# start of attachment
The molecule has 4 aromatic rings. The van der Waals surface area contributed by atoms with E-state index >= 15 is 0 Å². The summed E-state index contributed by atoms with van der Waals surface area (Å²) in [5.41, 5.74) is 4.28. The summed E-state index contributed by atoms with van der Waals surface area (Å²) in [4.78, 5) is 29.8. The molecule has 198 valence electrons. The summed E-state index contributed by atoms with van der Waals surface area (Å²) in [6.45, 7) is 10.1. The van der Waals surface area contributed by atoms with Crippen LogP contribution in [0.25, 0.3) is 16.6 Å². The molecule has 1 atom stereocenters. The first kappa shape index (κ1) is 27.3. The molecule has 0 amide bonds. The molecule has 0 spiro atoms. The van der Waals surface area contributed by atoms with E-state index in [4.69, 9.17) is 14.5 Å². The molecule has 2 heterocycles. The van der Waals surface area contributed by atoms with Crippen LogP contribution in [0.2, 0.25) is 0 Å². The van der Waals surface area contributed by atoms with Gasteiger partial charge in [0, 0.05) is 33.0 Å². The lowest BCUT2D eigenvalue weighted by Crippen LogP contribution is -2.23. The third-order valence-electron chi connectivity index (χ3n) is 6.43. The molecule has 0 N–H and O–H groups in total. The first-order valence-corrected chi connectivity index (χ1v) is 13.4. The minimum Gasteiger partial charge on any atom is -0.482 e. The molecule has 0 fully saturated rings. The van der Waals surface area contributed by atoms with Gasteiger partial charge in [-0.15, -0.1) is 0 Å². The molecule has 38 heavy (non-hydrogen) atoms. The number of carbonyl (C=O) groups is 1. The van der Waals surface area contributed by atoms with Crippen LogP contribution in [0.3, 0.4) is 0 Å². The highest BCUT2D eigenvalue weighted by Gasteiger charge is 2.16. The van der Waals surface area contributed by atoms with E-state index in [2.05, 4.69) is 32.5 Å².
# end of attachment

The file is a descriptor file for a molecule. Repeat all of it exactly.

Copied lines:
The molecule has 4 aromatic rings. The van der Waals surface area contributed by atoms with E-state index >= 15 is 0 Å². The summed E-state index contributed by atoms with van der Waals surface area (Å²) in [5.41, 5.74) is 4.28. The summed E-state index contributed by atoms with van der Waals surface area (Å²) in [4.78, 5) is 29.8. The molecule has 198 valence electrons. The summed E-state index contributed by atoms with van der Waals surface area (Å²) in [6.45, 7) is 10.1. The van der Waals surface area contributed by atoms with Crippen LogP contribution in [0.25, 0.3) is 16.6 Å². The molecule has 1 atom stereocenters. The first kappa shape index (κ1) is 27.3. The molecule has 0 amide bonds. The molecule has 0 spiro atoms. The van der Waals surface area contributed by atoms with E-state index in [4.69, 9.17) is 14.5 Å². The molecule has 2 heterocycles. The van der Waals surface area contributed by atoms with Crippen LogP contribution in [0.2, 0.25) is 0 Å². The van der Waals surface area contributed by atoms with Gasteiger partial charge in [0, 0.05) is 33.0 Å². The lowest BCUT2D eigenvalue weighted by Crippen LogP contribution is -2.23. The third-order valence-electron chi connectivity index (χ3n) is 6.43. The molecule has 0 N–H and O–H groups in total. The first-order valence-corrected chi connectivity index (χ1v) is 13.4. The minimum Gasteiger partial charge on any atom is -0.482 e. The molecule has 0 fully saturated rings. The van der Waals surface area contributed by atoms with Gasteiger partial charge in [-0.15, -0.1) is 0 Å². The molecule has 38 heavy (non-hydrogen) atoms. The number of carbonyl (C=O) groups is 1. The van der Waals surface area contributed by atoms with Crippen LogP contribution in [0.3, 0.4) is 0 Å². The highest BCUT2D eigenvalue weighted by Gasteiger charge is 2.16. The van der Waals surface area contributed by atoms with E-state index in [2.05, 4.69) is 32.5 Å².